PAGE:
NDP won’t join Liberal plan to protest Harper’s suspension of Parliament

OTTAWA — It looks like the Liberals will be all alone when they return to Parliament Hill for work later this month.

OTTAWA — It looks like the Liberals will be all alone when they return to Parliament Hill for work later this month.

The NDP has no plans to join them in holding hearings and discussions in Ottawa starting Jan. 25 to protest the Harper government’s suspension of Parliament.

“We will not be doing what the Liberals are doing,” said an NDP source.

The Bloc Quebecois will make sure they have a high-ranking MP present in Ottawa, but haven’t given any indication they’ll join in the Liberal hearings.

Both parties said they are co-operating with the Liberals on how to best hold more public hearings into the Afghan detainee controversy.

NDP Leader Jack Layton said later Monday that he would seriously consider any solid ideas from other parties for collaborating against the Tories.

“We’re always open to hearing from other leaders,” he said.

Opposition parties accuse the Tories of shutting down Parliament in order to avoid tough questions about allegations that prisoners handed over by Canada to Afghan authorities were later tortured.

But for now, neither the NDP nor the Bloc sees much point in joining the Liberals for weeks of hearings on the Hill. NDP Leader Jack Layton and Bloc Leader Gilles Duceppe are expected to lay out their plans for the prorogation period this week.

“We’re formulating a thoughtful, reasonable response,” NDP spokesman Rick Boychuk said.

NDP insiders said that while they agree with the Liberals that Prime Minister Stephen Harper’s decision to prorogue was a major mistake, they are leery about the Liberal strategy. They said they’re not sure the hearings will accomplish much, and believe the protest could easily appear hyper-partisan and poorly organized.

Party sources said they think their time would be better spent preparing for an eventual election, working with constituents, and targeting vulnerable Conservative ridings.

Layton, like Liberal Leader Michael Ignatieff, is spending much of this week touring university and college campuses, delivering lectures and meeting with interest groups. But Layton is expected to continue touring for much of this month and next, while Liberal MPs have been told to stay put in Ottawa for most of the time between Jan. 25 the Olympics in mid-February.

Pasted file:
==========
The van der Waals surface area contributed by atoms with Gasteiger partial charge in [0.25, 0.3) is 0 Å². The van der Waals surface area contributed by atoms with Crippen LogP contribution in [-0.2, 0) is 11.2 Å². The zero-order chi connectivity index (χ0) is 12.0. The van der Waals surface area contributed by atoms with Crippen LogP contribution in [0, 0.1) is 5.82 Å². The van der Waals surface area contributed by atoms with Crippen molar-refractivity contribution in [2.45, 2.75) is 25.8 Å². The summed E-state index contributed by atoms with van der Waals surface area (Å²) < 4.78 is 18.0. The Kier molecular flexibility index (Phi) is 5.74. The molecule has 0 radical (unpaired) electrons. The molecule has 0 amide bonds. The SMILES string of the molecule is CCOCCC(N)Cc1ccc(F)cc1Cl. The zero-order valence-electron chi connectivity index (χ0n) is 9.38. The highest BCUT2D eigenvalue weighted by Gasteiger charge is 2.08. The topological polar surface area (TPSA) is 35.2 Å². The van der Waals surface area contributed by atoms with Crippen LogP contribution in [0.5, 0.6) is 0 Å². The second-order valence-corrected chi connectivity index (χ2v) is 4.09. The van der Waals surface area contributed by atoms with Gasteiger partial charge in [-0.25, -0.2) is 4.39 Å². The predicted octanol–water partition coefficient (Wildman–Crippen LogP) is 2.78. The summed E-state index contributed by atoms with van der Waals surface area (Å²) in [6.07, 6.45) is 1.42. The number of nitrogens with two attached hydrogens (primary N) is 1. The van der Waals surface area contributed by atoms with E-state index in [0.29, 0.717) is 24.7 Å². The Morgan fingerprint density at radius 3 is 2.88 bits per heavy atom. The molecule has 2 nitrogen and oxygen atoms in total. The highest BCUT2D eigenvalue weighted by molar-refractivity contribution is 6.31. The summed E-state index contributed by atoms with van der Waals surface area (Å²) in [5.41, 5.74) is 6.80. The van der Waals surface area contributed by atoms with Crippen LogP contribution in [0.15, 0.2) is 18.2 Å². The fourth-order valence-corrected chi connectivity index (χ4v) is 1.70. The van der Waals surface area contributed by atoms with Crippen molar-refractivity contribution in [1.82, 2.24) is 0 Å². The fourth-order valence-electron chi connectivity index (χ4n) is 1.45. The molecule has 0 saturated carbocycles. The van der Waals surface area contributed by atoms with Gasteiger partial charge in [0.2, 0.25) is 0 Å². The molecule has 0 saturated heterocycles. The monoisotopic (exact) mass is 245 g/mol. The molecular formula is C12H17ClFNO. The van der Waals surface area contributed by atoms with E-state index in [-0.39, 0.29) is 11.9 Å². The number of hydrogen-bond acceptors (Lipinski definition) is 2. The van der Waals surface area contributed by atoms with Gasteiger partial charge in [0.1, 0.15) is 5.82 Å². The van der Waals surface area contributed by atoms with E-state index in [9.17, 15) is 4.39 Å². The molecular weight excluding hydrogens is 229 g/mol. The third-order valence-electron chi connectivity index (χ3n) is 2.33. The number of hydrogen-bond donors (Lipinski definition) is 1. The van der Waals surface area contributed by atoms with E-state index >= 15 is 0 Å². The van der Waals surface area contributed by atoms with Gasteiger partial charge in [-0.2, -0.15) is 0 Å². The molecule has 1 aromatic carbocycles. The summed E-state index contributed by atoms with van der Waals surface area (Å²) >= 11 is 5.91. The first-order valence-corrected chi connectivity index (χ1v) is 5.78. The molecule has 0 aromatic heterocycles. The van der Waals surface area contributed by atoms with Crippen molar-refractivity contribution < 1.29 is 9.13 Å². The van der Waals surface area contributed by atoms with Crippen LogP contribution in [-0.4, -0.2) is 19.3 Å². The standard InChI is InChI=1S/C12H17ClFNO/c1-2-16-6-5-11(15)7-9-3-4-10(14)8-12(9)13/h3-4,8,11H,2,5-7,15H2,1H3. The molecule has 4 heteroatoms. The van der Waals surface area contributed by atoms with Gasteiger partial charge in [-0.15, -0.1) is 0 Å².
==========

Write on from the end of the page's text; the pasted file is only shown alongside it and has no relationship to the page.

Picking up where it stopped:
Liberal House Leader Ralph Goodale said MPs will be holding hearings with experts and interested people on three key topics: the treatment of Afghan detainees; the economy and economic security of the middle class; and the integrity of the democratic process.

By the end of the hearings, the hope is to have put together an agenda that would guide a future Liberal government, Goodale said.

“We’ll be using this to put substantial meat on the bones.”

He said it doesn’t matter whether the other opposition parties join them on the Hill for their hearings. But he is hoping for their co-operation in finding a way to keep the investigation into the treatment of Afghan detainees alive.

Ignatieff kicked off a cross-country speaking tour in Halifax on Monday, vowing that he would never prorogue Parliament to avoid controversy if he became prime minister

“To use it every time you’re in a tight spot seems to me is a flagrant abuse of a constitutional power and that’s why Canadians are angry about it,” he said.

When the Liberals hold their meetings on Parliament Hill, Harper will be jetting off to Switzerland to deliver a speech to global leaders and thinkers at the annual World Economic Forum meeting in Davos.

And Finance Minister Jim Flaherty is holding public consultations on what to include in his March 4 budget.

Meanwhile, a group of university professors has now joined in condemning the government’s decision to suspend Parliament.

Over 100 professors have signed a letter written by University of Montreal philosophy Prof. Daniel Weinstock that accuses Stephen Harper of violating “the trust of the Canadian people” and “acting anti-democratically.”

The letter is to be published Tuesday in a number of Canadian newspapers.

Weinstock told CBC News that Harper should be using the great power of the PMO for the public good rather than for partisan reasons or to evade accountability, as he believes was the case in the latest decision to prorogue Parliament.

Industry Minister Tony Clement responded to the criticism by saying ordinary Canadians don’t consider prorogation to be a big issue.